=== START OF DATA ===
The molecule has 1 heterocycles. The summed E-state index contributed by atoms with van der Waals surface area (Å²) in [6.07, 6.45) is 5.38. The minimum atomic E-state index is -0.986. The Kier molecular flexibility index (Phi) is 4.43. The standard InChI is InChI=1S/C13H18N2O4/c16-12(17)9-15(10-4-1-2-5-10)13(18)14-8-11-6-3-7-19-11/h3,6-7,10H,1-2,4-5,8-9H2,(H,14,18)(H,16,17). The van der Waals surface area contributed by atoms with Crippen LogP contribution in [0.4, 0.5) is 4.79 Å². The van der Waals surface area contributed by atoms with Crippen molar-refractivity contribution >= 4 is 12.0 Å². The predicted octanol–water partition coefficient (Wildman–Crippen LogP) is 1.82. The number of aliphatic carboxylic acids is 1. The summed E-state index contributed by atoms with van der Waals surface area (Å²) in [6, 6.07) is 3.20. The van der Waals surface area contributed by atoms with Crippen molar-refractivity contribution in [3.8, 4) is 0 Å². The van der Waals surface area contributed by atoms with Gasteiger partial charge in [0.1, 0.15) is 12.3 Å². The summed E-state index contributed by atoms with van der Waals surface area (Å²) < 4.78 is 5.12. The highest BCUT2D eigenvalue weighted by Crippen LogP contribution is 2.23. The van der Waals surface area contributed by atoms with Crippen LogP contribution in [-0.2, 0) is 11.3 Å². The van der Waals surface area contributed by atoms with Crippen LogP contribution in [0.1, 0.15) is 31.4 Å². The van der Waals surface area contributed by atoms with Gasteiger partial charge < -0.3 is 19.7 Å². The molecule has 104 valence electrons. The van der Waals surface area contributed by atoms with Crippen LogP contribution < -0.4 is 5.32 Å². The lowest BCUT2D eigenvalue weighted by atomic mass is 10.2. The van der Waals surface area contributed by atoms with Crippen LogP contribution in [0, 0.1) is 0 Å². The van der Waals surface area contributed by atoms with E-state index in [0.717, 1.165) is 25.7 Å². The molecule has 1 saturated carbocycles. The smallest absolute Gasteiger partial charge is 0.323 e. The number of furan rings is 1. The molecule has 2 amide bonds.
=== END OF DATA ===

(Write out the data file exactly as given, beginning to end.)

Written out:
The molecule has 1 heterocycles. The summed E-state index contributed by atoms with van der Waals surface area (Å²) in [6.07, 6.45) is 5.38. The minimum atomic E-state index is -0.986. The Kier molecular flexibility index (Phi) is 4.43. The standard InChI is InChI=1S/C13H18N2O4/c16-12(17)9-15(10-4-1-2-5-10)13(18)14-8-11-6-3-7-19-11/h3,6-7,10H,1-2,4-5,8-9H2,(H,14,18)(H,16,17). The van der Waals surface area contributed by atoms with Crippen LogP contribution in [0.4, 0.5) is 4.79 Å². The van der Waals surface area contributed by atoms with Crippen molar-refractivity contribution >= 4 is 12.0 Å². The predicted octanol–water partition coefficient (Wildman–Crippen LogP) is 1.82. The number of aliphatic carboxylic acids is 1. The summed E-state index contributed by atoms with van der Waals surface area (Å²) in [6, 6.07) is 3.20. The van der Waals surface area contributed by atoms with Crippen molar-refractivity contribution in [3.8, 4) is 0 Å². The van der Waals surface area contributed by atoms with Gasteiger partial charge in [0.1, 0.15) is 12.3 Å². The summed E-state index contributed by atoms with van der Waals surface area (Å²) < 4.78 is 5.12. The highest BCUT2D eigenvalue weighted by Crippen LogP contribution is 2.23. The van der Waals surface area contributed by atoms with Crippen LogP contribution in [-0.2, 0) is 11.3 Å². The van der Waals surface area contributed by atoms with Crippen LogP contribution in [0.1, 0.15) is 31.4 Å². The van der Waals surface area contributed by atoms with Gasteiger partial charge < -0.3 is 19.7 Å². The molecule has 104 valence electrons. The van der Waals surface area contributed by atoms with Crippen LogP contribution < -0.4 is 5.32 Å². The lowest BCUT2D eigenvalue weighted by atomic mass is 10.2. The van der Waals surface area contributed by atoms with Crippen LogP contribution in [0, 0.1) is 0 Å². The van der Waals surface area contributed by atoms with E-state index in [0.717, 1.165) is 25.7 Å². The molecule has 1 saturated carbocycles. The smallest absolute Gasteiger partial charge is 0.323 e. The number of furan rings is 1. The molecule has 2 amide bonds.